Section 1 - Description
Section 2 - Scope
Section 3 - Requirements
Section 4 - Penalties
On Jan 26, 2023, NIST released version 1.0 of the AI Risk Management Framework (AI RMF). This framework is intended for voluntary use and is being developed to incorporate trustworthiness considerations into the development and use of AI while managing risks effectively. The framework arose out of a directive from Congress to develop such a framework and was produced via collaboration with both the private and public sectors.
It’s notable that the RMF is a voluntary exercise as opposed to the EU AI Act or Canada’s AIDA. Currently there is no proposal for a national AI regulation law in the US.
The framework is voluntary and intended for any actor who plays a part in the design, development, use or maintenance of AI systems and wishes to increase trustworthiness and responsibility into their systems.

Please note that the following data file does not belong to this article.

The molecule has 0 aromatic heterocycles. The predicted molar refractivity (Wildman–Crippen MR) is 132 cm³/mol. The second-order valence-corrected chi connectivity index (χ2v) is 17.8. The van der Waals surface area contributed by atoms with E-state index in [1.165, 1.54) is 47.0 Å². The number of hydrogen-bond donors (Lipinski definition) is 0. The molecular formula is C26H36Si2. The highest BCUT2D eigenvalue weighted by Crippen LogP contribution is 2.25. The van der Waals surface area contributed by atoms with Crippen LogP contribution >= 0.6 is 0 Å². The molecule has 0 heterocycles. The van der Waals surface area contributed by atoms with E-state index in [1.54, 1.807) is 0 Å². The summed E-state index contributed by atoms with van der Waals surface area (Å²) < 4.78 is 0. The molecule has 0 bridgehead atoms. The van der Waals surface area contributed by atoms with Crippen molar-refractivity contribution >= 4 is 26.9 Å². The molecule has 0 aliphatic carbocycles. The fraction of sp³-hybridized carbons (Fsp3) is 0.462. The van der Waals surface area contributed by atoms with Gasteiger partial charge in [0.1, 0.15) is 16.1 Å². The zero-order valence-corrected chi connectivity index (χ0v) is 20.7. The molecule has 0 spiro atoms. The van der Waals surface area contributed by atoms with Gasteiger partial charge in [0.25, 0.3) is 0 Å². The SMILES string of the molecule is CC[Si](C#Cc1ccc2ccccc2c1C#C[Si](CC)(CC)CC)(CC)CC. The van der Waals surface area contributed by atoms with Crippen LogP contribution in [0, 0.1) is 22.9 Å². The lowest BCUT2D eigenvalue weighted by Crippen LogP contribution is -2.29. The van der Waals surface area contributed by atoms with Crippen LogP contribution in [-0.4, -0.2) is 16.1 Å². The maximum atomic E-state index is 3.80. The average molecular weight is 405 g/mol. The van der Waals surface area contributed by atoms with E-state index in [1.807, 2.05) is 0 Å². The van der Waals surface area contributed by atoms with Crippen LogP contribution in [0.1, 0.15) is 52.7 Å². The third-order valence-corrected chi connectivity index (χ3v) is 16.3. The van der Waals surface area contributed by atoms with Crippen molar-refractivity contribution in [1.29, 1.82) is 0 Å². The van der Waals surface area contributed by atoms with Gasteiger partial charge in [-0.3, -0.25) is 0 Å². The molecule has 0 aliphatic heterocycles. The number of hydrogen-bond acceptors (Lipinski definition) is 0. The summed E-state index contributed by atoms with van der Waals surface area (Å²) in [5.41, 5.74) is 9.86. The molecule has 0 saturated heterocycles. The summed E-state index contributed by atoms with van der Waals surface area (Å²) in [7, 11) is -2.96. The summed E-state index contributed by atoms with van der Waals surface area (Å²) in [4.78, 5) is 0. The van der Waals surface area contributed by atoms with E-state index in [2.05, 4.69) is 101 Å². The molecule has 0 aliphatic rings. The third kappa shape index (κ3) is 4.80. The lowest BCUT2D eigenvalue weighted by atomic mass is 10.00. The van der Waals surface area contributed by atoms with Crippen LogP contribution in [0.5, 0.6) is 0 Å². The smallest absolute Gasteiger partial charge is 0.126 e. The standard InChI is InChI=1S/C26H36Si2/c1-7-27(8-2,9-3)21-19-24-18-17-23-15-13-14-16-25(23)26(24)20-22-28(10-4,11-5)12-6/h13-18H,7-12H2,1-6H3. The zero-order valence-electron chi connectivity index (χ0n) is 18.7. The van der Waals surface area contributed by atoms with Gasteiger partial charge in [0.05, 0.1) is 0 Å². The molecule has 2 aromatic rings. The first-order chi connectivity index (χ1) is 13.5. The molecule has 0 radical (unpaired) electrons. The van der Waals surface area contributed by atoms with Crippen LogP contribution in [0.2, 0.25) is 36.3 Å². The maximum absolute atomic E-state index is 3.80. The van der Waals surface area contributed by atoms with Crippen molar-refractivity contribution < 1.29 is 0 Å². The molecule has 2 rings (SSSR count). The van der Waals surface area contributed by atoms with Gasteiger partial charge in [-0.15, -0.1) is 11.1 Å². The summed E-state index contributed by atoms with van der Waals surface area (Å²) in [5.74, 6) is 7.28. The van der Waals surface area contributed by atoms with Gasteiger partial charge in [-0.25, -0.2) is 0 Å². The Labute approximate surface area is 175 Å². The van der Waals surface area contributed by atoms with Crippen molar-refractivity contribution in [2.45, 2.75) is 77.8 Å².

The RMF is broken down into two parts.
The first focuses on framing the risks that an AI system poses by understanding the intended audience and the potential harms such a system could cause.
The second comprises the “Core” of the Framework and is in turn organized around four key functions:
- Govern details the policies and procedures an organization should have. By adopting these, organizations will develop the means and knowledge to effectively manage AI risks.
- Map offers the ability to identify and frame AI risks in the context in which it is developed and used. The steps in this function allow users to make informed decisions about whether to proceed with designing, developing or deploying an AI system.
- Measure uses metrics and methodologies to read, analyze and monitor AI risks and impacts. Measuring AI risks gives organizations the means to understand the performance, trustworthiness and social impact of their systems over time, allowing them to know when AI systems may pose unacceptable risks.
- Manage describes how risk resources should be allocated to risks. This function relies on the previous three functions to identify and measure risks, and to decide how to use risk management resources effectively.
No penalties, this is purely voluntary and there is no stated plan for this to become regulation.